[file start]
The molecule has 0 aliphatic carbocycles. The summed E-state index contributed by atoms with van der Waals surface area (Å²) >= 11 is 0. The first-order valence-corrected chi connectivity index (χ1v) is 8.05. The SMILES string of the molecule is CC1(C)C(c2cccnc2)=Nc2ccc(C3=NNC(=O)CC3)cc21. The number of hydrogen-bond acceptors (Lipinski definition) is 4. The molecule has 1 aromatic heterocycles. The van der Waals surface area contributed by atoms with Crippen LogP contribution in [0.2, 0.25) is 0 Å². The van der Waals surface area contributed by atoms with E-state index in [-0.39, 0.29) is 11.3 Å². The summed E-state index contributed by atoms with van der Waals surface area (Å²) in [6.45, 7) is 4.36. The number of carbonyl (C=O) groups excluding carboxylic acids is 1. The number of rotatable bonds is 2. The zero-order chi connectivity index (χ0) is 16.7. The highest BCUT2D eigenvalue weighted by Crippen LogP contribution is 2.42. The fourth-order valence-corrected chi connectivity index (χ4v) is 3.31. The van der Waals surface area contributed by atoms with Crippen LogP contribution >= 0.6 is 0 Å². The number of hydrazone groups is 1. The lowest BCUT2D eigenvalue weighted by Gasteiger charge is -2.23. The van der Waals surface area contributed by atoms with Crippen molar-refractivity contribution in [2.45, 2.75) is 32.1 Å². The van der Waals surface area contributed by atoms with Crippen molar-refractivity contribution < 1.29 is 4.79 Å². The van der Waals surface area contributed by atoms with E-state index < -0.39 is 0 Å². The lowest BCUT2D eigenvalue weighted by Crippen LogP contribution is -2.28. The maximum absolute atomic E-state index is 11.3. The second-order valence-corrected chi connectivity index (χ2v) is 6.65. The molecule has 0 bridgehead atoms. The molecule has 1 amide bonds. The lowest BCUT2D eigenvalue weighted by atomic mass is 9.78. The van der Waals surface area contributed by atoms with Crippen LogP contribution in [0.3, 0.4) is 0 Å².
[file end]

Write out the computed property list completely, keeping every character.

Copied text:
The molecule has 0 aliphatic carbocycles. The summed E-state index contributed by atoms with van der Waals surface area (Å²) >= 11 is 0. The first-order valence-corrected chi connectivity index (χ1v) is 8.05. The SMILES string of the molecule is CC1(C)C(c2cccnc2)=Nc2ccc(C3=NNC(=O)CC3)cc21. The number of hydrogen-bond acceptors (Lipinski definition) is 4. The molecule has 1 aromatic heterocycles. The van der Waals surface area contributed by atoms with Crippen LogP contribution in [0.2, 0.25) is 0 Å². The van der Waals surface area contributed by atoms with E-state index in [-0.39, 0.29) is 11.3 Å². The summed E-state index contributed by atoms with van der Waals surface area (Å²) in [6.45, 7) is 4.36. The number of carbonyl (C=O) groups excluding carboxylic acids is 1. The number of rotatable bonds is 2. The zero-order chi connectivity index (χ0) is 16.7. The highest BCUT2D eigenvalue weighted by Crippen LogP contribution is 2.42. The fourth-order valence-corrected chi connectivity index (χ4v) is 3.31. The van der Waals surface area contributed by atoms with Crippen LogP contribution >= 0.6 is 0 Å². The number of hydrazone groups is 1. The lowest BCUT2D eigenvalue weighted by Gasteiger charge is -2.23. The van der Waals surface area contributed by atoms with Crippen molar-refractivity contribution in [2.45, 2.75) is 32.1 Å². The van der Waals surface area contributed by atoms with Crippen molar-refractivity contribution < 1.29 is 4.79 Å². The van der Waals surface area contributed by atoms with E-state index < -0.39 is 0 Å². The lowest BCUT2D eigenvalue weighted by Crippen LogP contribution is -2.28. The maximum absolute atomic E-state index is 11.3. The second-order valence-corrected chi connectivity index (χ2v) is 6.65. The molecule has 0 bridgehead atoms. The molecule has 1 amide bonds. The lowest BCUT2D eigenvalue weighted by atomic mass is 9.78. The van der Waals surface area contributed by atoms with Crippen LogP contribution in [0.3, 0.4) is 0 Å².